A handful of coaches can find success in their first season, but not many. A notable exception is the legend from Cokeville, Todd Dayton, who led the Panthers from 1980 until 2021. Dayton won an amazing 20 state championships in that 41-year run and finished unbeaten 10 times. He had only one losing season, going 4-5 in 1985. During his entire career, he played schools with three to four times Cokeville’s enrollment and won despite the disparity.

    New coaches dot the Fremont County landscape this season with Jim Burton leading the Lander Tigers and Mark Lenhardt coming up from Rock Springs to lead the Wolverines.

    Both men will be contending with well-established Class 3-A programs. Jay Rhoades has been the Douglas head coach since 2005. Rob Hammond took over in Buffalo in 2012 and Matt McFadden enters his 10th season as Cody’s head coach.

    Though these are long tenures in the modern era where parental intrusion is common, and administrative support rare, they pale in comparison to what Dayton accomplished in Cokeville.

    There are still coaches who stay at one school for most or all of their careers. Currently, Southeast Goshen’s Mark Bullington begins his 24th season with the Cyclones. In his first year Southeast won the state title with a perfect 11-0 record. He’s added eight more championships in 9-man and 11-man.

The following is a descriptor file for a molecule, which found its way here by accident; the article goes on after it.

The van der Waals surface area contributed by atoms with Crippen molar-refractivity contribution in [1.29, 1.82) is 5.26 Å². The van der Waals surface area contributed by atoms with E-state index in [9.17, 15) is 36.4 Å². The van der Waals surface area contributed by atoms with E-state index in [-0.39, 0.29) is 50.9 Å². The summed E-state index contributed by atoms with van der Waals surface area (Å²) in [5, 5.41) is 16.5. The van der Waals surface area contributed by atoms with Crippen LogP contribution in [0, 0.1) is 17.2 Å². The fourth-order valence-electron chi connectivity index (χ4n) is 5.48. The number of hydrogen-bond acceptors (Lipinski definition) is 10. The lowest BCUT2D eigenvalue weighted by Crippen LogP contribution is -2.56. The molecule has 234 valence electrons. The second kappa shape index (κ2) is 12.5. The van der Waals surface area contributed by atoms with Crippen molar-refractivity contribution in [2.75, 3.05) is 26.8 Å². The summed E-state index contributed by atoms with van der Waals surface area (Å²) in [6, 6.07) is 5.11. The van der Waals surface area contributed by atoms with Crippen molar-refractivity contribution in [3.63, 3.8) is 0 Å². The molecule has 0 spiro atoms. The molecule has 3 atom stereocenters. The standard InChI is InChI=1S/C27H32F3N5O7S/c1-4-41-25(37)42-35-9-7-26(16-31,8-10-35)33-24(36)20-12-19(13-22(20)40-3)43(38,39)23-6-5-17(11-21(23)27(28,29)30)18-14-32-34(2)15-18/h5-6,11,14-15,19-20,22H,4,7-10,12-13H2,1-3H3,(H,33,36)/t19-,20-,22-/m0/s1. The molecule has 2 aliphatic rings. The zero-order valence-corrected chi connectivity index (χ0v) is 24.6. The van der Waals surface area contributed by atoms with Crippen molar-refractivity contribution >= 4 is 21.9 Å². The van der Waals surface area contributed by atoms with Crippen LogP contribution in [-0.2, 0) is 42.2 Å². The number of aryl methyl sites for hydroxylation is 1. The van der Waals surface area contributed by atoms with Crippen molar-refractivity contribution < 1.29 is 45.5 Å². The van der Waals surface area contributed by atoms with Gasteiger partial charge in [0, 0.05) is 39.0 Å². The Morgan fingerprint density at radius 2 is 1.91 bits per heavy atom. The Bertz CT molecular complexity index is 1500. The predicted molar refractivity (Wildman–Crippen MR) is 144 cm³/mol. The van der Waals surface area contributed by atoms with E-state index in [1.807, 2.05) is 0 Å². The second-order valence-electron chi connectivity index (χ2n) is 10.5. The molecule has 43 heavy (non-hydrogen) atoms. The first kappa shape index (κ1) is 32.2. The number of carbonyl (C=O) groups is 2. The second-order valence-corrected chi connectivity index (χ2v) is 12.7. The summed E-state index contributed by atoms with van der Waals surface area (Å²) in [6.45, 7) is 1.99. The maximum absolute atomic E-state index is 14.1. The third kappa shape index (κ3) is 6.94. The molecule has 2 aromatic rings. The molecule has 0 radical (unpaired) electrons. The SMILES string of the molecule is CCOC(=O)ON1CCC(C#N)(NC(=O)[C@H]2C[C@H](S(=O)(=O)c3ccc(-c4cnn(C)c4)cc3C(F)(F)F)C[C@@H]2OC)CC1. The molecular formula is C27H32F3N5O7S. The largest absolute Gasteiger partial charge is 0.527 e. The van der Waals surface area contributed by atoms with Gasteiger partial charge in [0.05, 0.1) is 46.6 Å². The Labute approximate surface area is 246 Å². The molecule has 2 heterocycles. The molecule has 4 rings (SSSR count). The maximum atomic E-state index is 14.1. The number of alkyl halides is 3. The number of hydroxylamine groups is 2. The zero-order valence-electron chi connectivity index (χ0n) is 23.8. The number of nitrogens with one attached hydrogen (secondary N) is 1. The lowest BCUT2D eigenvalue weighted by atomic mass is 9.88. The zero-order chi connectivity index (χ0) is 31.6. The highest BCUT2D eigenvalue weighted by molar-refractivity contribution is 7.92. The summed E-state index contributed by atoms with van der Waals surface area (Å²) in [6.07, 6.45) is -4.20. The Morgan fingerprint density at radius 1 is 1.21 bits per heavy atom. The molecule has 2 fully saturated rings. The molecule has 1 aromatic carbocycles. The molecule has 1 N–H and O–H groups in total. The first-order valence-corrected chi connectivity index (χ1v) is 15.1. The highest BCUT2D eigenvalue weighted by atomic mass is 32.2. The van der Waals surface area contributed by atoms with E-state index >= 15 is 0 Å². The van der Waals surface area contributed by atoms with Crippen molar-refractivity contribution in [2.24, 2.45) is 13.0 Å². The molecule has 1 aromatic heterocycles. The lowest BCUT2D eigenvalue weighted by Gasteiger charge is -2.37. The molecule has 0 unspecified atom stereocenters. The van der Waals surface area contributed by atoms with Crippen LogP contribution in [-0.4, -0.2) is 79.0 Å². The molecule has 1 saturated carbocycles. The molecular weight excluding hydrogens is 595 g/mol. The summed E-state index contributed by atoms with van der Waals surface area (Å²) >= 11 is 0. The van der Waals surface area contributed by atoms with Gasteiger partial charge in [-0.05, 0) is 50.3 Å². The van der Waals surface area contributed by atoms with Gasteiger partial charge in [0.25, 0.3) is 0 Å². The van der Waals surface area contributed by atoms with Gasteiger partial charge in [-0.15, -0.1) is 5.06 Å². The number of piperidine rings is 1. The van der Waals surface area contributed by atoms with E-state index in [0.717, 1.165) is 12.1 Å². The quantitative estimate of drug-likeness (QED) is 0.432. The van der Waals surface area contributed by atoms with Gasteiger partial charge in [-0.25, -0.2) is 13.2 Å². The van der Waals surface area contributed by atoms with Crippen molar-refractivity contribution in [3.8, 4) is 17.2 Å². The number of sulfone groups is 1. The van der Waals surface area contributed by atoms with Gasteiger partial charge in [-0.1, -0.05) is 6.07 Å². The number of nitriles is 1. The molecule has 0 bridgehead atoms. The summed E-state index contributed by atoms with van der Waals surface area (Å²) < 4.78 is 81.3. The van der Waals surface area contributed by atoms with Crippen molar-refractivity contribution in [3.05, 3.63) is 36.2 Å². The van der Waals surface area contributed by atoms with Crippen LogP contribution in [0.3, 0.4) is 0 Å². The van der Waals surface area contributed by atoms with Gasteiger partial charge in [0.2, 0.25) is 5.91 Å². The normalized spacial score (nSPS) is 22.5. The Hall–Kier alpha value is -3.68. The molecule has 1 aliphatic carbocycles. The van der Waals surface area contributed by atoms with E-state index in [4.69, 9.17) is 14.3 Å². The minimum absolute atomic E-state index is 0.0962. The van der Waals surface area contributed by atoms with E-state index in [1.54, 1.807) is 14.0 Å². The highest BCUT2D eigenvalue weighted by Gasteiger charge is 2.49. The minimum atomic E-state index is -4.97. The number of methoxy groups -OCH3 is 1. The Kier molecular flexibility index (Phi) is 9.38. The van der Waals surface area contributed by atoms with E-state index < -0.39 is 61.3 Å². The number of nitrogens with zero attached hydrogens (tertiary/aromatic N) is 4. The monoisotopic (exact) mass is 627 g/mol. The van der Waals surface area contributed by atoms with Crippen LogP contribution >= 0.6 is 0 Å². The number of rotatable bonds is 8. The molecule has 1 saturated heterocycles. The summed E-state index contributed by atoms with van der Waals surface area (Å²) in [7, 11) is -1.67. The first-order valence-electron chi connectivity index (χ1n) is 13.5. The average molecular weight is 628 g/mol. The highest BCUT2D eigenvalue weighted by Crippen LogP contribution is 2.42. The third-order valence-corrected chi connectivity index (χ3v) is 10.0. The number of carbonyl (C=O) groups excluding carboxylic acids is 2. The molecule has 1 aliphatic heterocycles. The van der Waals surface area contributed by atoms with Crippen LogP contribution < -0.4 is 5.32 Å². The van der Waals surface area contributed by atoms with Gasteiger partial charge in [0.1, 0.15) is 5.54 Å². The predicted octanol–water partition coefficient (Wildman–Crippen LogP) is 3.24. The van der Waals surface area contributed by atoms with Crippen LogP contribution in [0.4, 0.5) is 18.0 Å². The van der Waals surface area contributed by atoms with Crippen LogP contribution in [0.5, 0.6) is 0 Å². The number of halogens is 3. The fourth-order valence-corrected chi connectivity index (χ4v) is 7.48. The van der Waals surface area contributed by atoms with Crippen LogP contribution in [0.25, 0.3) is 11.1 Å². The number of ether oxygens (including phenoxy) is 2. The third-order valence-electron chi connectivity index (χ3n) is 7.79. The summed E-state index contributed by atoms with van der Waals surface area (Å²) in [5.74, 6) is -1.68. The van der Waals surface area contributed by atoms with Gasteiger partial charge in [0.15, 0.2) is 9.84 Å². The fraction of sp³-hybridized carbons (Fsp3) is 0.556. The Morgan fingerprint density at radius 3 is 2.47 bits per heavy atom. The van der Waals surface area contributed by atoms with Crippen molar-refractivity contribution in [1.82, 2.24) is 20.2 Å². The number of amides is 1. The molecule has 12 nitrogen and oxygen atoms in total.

Our own David Trembly leads a very talented group of Dubois Rams in a quest for his second state championship.

    Trembly has been coaching football for 25 years in the High Country and is believed to be the only coach who has led a team in 6-man, 9-man, and 11-man football.

    The season is upon us. Zero Week games arrive this Friday with jamborees and controlled scrimmages bringing teams to neutral sites on Friday and Saturday.

    Despite the hoopla, it remains just a game.

    Prominently displayed on my classroom wall at Shoshoni High School was this quote. “Sometimes it’s hard to watch a 16-year-old kid running down the floor with your paycheck in his mouth.”

    That’s what coaches in every sport face, but few have the scrutiny that comes with football.

    When everyone is an expert, because they watch it on TV, it’s sometimes hard to deal with the unreal expectations and overzealous, overestimation of the talent of the children of these experts.

    Give the coaches a chance.